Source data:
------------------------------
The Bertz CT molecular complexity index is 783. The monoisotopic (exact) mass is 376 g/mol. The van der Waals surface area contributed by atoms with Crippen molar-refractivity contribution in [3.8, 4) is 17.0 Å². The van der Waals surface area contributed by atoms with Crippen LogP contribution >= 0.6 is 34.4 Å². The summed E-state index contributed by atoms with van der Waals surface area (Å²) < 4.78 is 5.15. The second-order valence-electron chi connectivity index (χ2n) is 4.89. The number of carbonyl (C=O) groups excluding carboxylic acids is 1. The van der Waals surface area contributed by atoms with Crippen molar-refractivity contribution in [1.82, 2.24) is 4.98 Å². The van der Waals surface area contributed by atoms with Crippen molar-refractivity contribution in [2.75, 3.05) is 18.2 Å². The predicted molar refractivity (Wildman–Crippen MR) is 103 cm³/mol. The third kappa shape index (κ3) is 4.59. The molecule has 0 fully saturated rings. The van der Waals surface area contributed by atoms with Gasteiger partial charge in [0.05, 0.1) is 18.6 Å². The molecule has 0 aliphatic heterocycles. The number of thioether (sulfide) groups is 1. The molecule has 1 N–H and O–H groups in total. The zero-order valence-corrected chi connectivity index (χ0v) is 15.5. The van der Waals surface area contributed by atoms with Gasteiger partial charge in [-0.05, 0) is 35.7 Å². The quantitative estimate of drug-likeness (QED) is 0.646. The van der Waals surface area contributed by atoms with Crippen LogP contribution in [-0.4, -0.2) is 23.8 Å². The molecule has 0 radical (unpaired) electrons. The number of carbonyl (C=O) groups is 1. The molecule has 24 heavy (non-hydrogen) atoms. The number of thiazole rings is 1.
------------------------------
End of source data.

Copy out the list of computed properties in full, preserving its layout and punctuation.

The Bertz CT molecular complexity index is 783. The monoisotopic (exact) mass is 376 g/mol. The van der Waals surface area contributed by atoms with Crippen molar-refractivity contribution in [3.8, 4) is 17.0 Å². The van der Waals surface area contributed by atoms with Crippen LogP contribution >= 0.6 is 34.4 Å². The summed E-state index contributed by atoms with van der Waals surface area (Å²) < 4.78 is 5.15. The second-order valence-electron chi connectivity index (χ2n) is 4.89. The number of carbonyl (C=O) groups excluding carboxylic acids is 1. The van der Waals surface area contributed by atoms with Crippen molar-refractivity contribution in [1.82, 2.24) is 4.98 Å². The van der Waals surface area contributed by atoms with Crippen molar-refractivity contribution in [2.75, 3.05) is 18.2 Å². The predicted molar refractivity (Wildman–Crippen MR) is 103 cm³/mol. The third kappa shape index (κ3) is 4.59. The molecule has 0 fully saturated rings. The van der Waals surface area contributed by atoms with Gasteiger partial charge in [0.05, 0.1) is 18.6 Å². The molecule has 0 aliphatic heterocycles. The number of thioether (sulfide) groups is 1. The molecule has 1 N–H and O–H groups in total. The zero-order valence-corrected chi connectivity index (χ0v) is 15.5. The van der Waals surface area contributed by atoms with Gasteiger partial charge in [-0.05, 0) is 35.7 Å². The quantitative estimate of drug-likeness (QED) is 0.646. The van der Waals surface area contributed by atoms with Crippen LogP contribution in [-0.4, -0.2) is 23.8 Å². The molecule has 0 radical (unpaired) electrons. The number of carbonyl (C=O) groups is 1. The molecule has 24 heavy (non-hydrogen) atoms. The number of thiazole rings is 1.